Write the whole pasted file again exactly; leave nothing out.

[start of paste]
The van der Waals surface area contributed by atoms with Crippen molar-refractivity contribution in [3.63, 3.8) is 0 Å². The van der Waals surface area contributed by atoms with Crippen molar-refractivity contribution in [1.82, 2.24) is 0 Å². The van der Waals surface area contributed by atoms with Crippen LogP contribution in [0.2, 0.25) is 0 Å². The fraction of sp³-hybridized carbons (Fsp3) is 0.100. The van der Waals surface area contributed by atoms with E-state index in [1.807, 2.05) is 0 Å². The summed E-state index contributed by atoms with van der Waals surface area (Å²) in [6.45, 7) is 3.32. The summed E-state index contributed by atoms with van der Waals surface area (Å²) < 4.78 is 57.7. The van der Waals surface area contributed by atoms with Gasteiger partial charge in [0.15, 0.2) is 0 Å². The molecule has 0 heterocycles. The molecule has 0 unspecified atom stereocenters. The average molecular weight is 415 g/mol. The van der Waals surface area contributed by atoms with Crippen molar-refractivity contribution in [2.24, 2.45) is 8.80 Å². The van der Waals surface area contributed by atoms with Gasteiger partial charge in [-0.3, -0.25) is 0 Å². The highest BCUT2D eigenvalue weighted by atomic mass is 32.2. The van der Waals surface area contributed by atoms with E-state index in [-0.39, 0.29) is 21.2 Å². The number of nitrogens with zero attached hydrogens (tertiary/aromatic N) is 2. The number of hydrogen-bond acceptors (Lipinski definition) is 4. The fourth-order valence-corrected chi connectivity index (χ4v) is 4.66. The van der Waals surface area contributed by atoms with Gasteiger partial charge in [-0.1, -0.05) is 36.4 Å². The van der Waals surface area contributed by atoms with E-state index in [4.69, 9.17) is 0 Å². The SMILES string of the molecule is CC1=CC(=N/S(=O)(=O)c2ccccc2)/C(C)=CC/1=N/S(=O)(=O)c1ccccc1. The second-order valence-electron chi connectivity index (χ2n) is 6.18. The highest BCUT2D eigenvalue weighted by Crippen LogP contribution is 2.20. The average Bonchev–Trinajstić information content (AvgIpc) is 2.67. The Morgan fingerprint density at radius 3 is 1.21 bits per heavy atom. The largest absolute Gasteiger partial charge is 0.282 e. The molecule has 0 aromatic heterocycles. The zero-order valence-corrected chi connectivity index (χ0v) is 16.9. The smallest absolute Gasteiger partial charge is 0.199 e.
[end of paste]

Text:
The van der Waals surface area contributed by atoms with Crippen molar-refractivity contribution in [3.63, 3.8) is 0 Å². The van der Waals surface area contributed by atoms with Crippen molar-refractivity contribution in [1.82, 2.24) is 0 Å². The van der Waals surface area contributed by atoms with Crippen LogP contribution in [0.2, 0.25) is 0 Å². The fraction of sp³-hybridized carbons (Fsp3) is 0.100. The van der Waals surface area contributed by atoms with E-state index in [1.807, 2.05) is 0 Å². The summed E-state index contributed by atoms with van der Waals surface area (Å²) in [6.45, 7) is 3.32. The summed E-state index contributed by atoms with van der Waals surface area (Å²) < 4.78 is 57.7. The van der Waals surface area contributed by atoms with Gasteiger partial charge in [0.15, 0.2) is 0 Å². The molecule has 0 heterocycles. The molecule has 0 unspecified atom stereocenters. The average molecular weight is 415 g/mol. The van der Waals surface area contributed by atoms with Crippen molar-refractivity contribution in [2.24, 2.45) is 8.80 Å². The van der Waals surface area contributed by atoms with Gasteiger partial charge in [-0.3, -0.25) is 0 Å². The highest BCUT2D eigenvalue weighted by atomic mass is 32.2. The van der Waals surface area contributed by atoms with E-state index in [-0.39, 0.29) is 21.2 Å². The number of nitrogens with zero attached hydrogens (tertiary/aromatic N) is 2. The number of hydrogen-bond acceptors (Lipinski definition) is 4. The fourth-order valence-corrected chi connectivity index (χ4v) is 4.66. The van der Waals surface area contributed by atoms with Gasteiger partial charge in [-0.1, -0.05) is 36.4 Å². The van der Waals surface area contributed by atoms with E-state index in [4.69, 9.17) is 0 Å². The SMILES string of the molecule is CC1=CC(=N/S(=O)(=O)c2ccccc2)/C(C)=CC/1=N/S(=O)(=O)c1ccccc1. The second-order valence-electron chi connectivity index (χ2n) is 6.18. The highest BCUT2D eigenvalue weighted by Crippen LogP contribution is 2.20. The average Bonchev–Trinajstić information content (AvgIpc) is 2.67. The Morgan fingerprint density at radius 3 is 1.21 bits per heavy atom. The largest absolute Gasteiger partial charge is 0.282 e. The molecule has 0 aromatic heterocycles. The zero-order valence-corrected chi connectivity index (χ0v) is 16.9. The smallest absolute Gasteiger partial charge is 0.199 e.